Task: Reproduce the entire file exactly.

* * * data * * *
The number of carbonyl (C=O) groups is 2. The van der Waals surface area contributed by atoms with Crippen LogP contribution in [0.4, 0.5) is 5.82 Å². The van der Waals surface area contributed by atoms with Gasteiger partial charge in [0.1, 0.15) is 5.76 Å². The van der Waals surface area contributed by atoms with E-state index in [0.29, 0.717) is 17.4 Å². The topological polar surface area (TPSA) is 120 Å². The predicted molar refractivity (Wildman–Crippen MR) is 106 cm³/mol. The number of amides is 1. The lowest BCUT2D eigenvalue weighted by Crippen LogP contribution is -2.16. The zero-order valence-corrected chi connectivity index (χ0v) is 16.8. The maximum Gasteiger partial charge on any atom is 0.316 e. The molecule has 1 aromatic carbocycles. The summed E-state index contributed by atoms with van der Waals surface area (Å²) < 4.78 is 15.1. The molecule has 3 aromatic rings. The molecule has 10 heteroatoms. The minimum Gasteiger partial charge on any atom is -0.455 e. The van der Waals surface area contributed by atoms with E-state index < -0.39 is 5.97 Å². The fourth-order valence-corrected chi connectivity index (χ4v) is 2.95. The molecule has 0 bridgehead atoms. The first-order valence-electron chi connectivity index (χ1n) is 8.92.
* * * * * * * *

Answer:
The number of carbonyl (C=O) groups is 2. The van der Waals surface area contributed by atoms with Crippen LogP contribution in [0.4, 0.5) is 5.82 Å². The van der Waals surface area contributed by atoms with Gasteiger partial charge in [0.1, 0.15) is 5.76 Å². The van der Waals surface area contributed by atoms with E-state index in [0.29, 0.717) is 17.4 Å². The topological polar surface area (TPSA) is 120 Å². The predicted molar refractivity (Wildman–Crippen MR) is 106 cm³/mol. The number of amides is 1. The lowest BCUT2D eigenvalue weighted by Crippen LogP contribution is -2.16. The zero-order valence-corrected chi connectivity index (χ0v) is 16.8. The maximum Gasteiger partial charge on any atom is 0.316 e. The molecule has 1 aromatic carbocycles. The summed E-state index contributed by atoms with van der Waals surface area (Å²) < 4.78 is 15.1. The molecule has 3 aromatic rings. The molecule has 10 heteroatoms. The minimum Gasteiger partial charge on any atom is -0.455 e. The van der Waals surface area contributed by atoms with E-state index < -0.39 is 5.97 Å². The fourth-order valence-corrected chi connectivity index (χ4v) is 2.95. The molecule has 0 bridgehead atoms. The first-order valence-electron chi connectivity index (χ1n) is 8.92.